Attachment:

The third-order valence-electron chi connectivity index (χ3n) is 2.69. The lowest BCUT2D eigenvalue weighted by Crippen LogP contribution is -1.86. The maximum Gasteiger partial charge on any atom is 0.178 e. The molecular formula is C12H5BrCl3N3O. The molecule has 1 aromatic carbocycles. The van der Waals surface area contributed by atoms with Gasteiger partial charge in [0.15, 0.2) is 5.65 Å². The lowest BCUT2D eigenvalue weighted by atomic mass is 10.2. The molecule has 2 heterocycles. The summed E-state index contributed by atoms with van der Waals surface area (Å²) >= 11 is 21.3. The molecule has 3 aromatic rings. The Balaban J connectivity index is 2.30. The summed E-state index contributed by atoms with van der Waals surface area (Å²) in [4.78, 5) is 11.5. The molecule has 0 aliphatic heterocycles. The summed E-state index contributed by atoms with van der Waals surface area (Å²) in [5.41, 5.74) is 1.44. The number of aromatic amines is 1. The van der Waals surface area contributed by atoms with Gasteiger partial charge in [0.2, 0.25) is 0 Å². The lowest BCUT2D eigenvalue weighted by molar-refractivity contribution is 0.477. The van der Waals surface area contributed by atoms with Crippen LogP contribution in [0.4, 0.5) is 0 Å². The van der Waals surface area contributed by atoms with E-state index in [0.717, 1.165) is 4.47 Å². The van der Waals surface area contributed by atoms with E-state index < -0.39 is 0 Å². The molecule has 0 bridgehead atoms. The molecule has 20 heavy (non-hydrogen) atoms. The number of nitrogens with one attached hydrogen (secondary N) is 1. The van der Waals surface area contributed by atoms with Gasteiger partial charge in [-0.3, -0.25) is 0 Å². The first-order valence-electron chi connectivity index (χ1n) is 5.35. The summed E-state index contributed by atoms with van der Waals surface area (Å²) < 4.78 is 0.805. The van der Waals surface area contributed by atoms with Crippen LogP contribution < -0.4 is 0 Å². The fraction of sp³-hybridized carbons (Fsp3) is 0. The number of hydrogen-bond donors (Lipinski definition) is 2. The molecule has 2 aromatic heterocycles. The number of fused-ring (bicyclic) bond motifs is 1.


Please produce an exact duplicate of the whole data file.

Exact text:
The third-order valence-electron chi connectivity index (χ3n) is 2.69. The lowest BCUT2D eigenvalue weighted by Crippen LogP contribution is -1.86. The maximum Gasteiger partial charge on any atom is 0.178 e. The molecular formula is C12H5BrCl3N3O. The molecule has 1 aromatic carbocycles. The van der Waals surface area contributed by atoms with Gasteiger partial charge in [0.15, 0.2) is 5.65 Å². The lowest BCUT2D eigenvalue weighted by atomic mass is 10.2. The molecule has 2 heterocycles. The summed E-state index contributed by atoms with van der Waals surface area (Å²) >= 11 is 21.3. The molecule has 3 aromatic rings. The Balaban J connectivity index is 2.30. The summed E-state index contributed by atoms with van der Waals surface area (Å²) in [4.78, 5) is 11.5. The molecule has 0 aliphatic heterocycles. The summed E-state index contributed by atoms with van der Waals surface area (Å²) in [5.41, 5.74) is 1.44. The number of aromatic amines is 1. The van der Waals surface area contributed by atoms with Gasteiger partial charge in [0.2, 0.25) is 0 Å². The lowest BCUT2D eigenvalue weighted by molar-refractivity contribution is 0.477. The van der Waals surface area contributed by atoms with Crippen LogP contribution in [0.4, 0.5) is 0 Å². The van der Waals surface area contributed by atoms with E-state index in [0.717, 1.165) is 4.47 Å². The van der Waals surface area contributed by atoms with E-state index < -0.39 is 0 Å². The molecule has 0 bridgehead atoms. The molecule has 20 heavy (non-hydrogen) atoms. The number of nitrogens with one attached hydrogen (secondary N) is 1. The van der Waals surface area contributed by atoms with Gasteiger partial charge in [-0.3, -0.25) is 0 Å². The first-order valence-electron chi connectivity index (χ1n) is 5.35. The summed E-state index contributed by atoms with van der Waals surface area (Å²) < 4.78 is 0.805. The van der Waals surface area contributed by atoms with Crippen LogP contribution < -0.4 is 0 Å². The fraction of sp³-hybridized carbons (Fsp3) is 0. The number of hydrogen-bond donors (Lipinski definition) is 2. The molecule has 2 aromatic heterocycles. The number of fused-ring (bicyclic) bond motifs is 1.